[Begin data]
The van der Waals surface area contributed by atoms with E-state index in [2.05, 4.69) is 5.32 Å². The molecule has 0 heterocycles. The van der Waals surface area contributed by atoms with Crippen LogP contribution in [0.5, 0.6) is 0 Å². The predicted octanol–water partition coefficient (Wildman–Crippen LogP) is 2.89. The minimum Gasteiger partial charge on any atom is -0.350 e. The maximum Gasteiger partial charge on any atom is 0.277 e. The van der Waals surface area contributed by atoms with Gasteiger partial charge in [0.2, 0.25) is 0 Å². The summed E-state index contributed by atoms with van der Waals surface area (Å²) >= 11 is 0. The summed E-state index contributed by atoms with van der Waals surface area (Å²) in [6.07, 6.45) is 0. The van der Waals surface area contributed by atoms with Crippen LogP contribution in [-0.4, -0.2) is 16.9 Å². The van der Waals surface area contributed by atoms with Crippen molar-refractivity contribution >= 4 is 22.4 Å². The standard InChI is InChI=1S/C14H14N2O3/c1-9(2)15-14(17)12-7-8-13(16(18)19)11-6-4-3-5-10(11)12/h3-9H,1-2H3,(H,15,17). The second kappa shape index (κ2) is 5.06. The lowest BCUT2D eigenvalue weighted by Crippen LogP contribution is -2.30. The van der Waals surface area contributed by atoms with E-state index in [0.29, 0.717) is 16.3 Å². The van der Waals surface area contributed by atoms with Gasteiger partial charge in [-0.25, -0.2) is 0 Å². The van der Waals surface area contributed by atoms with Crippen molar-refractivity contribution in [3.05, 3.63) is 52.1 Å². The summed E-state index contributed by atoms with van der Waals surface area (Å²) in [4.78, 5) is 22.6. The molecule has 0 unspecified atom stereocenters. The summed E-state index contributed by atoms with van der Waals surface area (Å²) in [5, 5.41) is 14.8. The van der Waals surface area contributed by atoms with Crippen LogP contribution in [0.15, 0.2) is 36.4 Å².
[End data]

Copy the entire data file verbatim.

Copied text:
The van der Waals surface area contributed by atoms with E-state index in [2.05, 4.69) is 5.32 Å². The molecule has 0 heterocycles. The van der Waals surface area contributed by atoms with Crippen LogP contribution in [0.5, 0.6) is 0 Å². The predicted octanol–water partition coefficient (Wildman–Crippen LogP) is 2.89. The minimum Gasteiger partial charge on any atom is -0.350 e. The maximum Gasteiger partial charge on any atom is 0.277 e. The van der Waals surface area contributed by atoms with Gasteiger partial charge in [0.2, 0.25) is 0 Å². The summed E-state index contributed by atoms with van der Waals surface area (Å²) >= 11 is 0. The summed E-state index contributed by atoms with van der Waals surface area (Å²) in [6.07, 6.45) is 0. The van der Waals surface area contributed by atoms with Crippen LogP contribution in [-0.4, -0.2) is 16.9 Å². The van der Waals surface area contributed by atoms with Crippen molar-refractivity contribution >= 4 is 22.4 Å². The standard InChI is InChI=1S/C14H14N2O3/c1-9(2)15-14(17)12-7-8-13(16(18)19)11-6-4-3-5-10(11)12/h3-9H,1-2H3,(H,15,17). The second kappa shape index (κ2) is 5.06. The lowest BCUT2D eigenvalue weighted by Crippen LogP contribution is -2.30. The van der Waals surface area contributed by atoms with E-state index in [0.29, 0.717) is 16.3 Å². The van der Waals surface area contributed by atoms with Gasteiger partial charge in [-0.25, -0.2) is 0 Å². The van der Waals surface area contributed by atoms with Crippen molar-refractivity contribution in [3.05, 3.63) is 52.1 Å². The summed E-state index contributed by atoms with van der Waals surface area (Å²) in [4.78, 5) is 22.6. The molecule has 0 unspecified atom stereocenters. The summed E-state index contributed by atoms with van der Waals surface area (Å²) in [5, 5.41) is 14.8. The van der Waals surface area contributed by atoms with Crippen LogP contribution in [0.15, 0.2) is 36.4 Å².